Suspect in Kate Steinle killing found not guilty of murder and manslaughter

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In a surprising verdict, the jury of six men and six women deliberated and came back with a not guilty verdict for Jose Ines Garcia Zarate, the man accused of killing Katie Steinle in 2015. (KABC)

In a surprising verdict, the jury of six men and six women deliberated and came back with a not guilty verdict for Jose Ines Garcia Zarate.

The defendant was facing second degree murder charges for killing 32-year-old Pleasanton resident Kate Steinle on July 1, 2015 at Pier 14 in San Francisco. The jury only found him guilty of possession of a firearm by a felon.

While Garcia Zarate can technically walk out of the courtroom, it's expected that he will be taken into custody by immigration officials and eventually deported back to his native Mexico.

The case gained notoriety because Garcia Zarate is an undocumented immigrant who had been deported several times and had a number of felony convictions.

Steinle's death became part of a larger immigration debate in the United States. During his campaign, President Donald Trump criticized San Francisco for its sanctuary city status.

The Steinle family has been waiting more than two years for this day. Kate Steinle was shot and killed when she was walking with her father and a friend on the pier.

Garcia Zarate, who was homeless at the time, claimed he found the gun wrapped in a piece of cloth under a swivel chair at the pier. He said he picked it up and it accidentally fired, hitting Steinle in the back. The bullet ricocheted and then traveled 78 feet before striking Steinle, according to the defense.

The prosecution has always maintained that Garcia Zarate had the gun all along, aimed it at Steinle and fired. But because he had little experience with guns, the bullet ricocheted first, a common mistake made by amateurs.
The gun used to shoot Steinle was stolen in San Francisco from the personal vehicle of a federal park ranger four days before. The agent works for the Bureau of Land Management, and it is being sued by the Steinle family.

A number of witnesses testified in the trial, including police officers and several people who saw Garcia Zarate at the scene, along with several CSI investigators and forensic experts. The trial began on Oct. 23.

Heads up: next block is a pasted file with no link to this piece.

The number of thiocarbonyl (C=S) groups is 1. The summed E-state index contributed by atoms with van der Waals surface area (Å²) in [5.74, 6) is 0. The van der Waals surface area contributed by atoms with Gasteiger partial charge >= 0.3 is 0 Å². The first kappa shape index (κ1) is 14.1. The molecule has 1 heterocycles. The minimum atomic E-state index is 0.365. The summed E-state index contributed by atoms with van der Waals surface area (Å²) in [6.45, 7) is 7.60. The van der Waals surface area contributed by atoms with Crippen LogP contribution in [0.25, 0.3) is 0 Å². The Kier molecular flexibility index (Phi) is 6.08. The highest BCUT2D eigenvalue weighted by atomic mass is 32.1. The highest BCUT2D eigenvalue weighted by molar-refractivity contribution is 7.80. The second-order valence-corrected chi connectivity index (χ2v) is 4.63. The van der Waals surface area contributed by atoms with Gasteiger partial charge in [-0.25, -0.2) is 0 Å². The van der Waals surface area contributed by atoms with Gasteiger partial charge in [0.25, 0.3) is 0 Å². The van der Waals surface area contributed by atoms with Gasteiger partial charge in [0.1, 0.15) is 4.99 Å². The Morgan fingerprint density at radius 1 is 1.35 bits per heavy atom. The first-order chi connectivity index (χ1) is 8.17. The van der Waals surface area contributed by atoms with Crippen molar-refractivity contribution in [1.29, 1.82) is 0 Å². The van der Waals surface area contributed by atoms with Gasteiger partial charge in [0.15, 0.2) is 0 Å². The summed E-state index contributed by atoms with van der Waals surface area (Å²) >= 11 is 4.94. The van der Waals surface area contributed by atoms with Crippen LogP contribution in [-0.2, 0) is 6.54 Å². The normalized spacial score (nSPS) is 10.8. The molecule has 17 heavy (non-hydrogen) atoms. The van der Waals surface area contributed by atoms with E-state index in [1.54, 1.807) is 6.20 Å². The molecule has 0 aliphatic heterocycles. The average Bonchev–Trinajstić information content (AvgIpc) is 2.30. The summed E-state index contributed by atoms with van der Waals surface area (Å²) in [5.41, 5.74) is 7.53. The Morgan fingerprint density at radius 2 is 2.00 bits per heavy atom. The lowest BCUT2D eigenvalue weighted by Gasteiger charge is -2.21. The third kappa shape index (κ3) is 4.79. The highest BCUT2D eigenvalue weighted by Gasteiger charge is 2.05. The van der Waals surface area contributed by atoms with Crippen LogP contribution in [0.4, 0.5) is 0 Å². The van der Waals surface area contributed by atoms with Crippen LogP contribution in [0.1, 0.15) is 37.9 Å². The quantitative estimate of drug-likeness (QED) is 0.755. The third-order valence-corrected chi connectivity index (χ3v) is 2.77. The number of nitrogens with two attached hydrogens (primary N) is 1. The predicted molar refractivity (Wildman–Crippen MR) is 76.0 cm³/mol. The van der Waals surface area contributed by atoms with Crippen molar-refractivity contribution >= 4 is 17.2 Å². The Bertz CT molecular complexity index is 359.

The jury had a number of choices to make. They could have gone with a second-degree verdict, involuntary manslaughter or consider a first-degree murder verdict.

Many political figures commented on the verdict after it came out, and Trump tweeted his disgust with it.



U.S. Attorney General Jeff Sessions issued a statement:

"When jurisdictions choose to return criminal aliens to the streets rather than turning them over to federal immigration authorities, they put the public's safety at risk. San Francisco's decision to protect criminal aliens led to the preventable and heartbreaking death of Kate Steinle. While the State of California sought a murder charge for the man who caused Ms. Steinle's death-a man who would not have been on the streets of San Francisco if the city simply honored an ICE detainer-the people ultimately convicted him of felon in possession of a firearm. The Department of Justice will continue to ensure that all jurisdictions place the safety and security of their communities above the convenience of criminal aliens. I urge the leaders of the nation's communities to reflect on the outcome of this case and consider carefully the harm they are doing to their citizens by refusing to cooperate with federal law enforcement officers."

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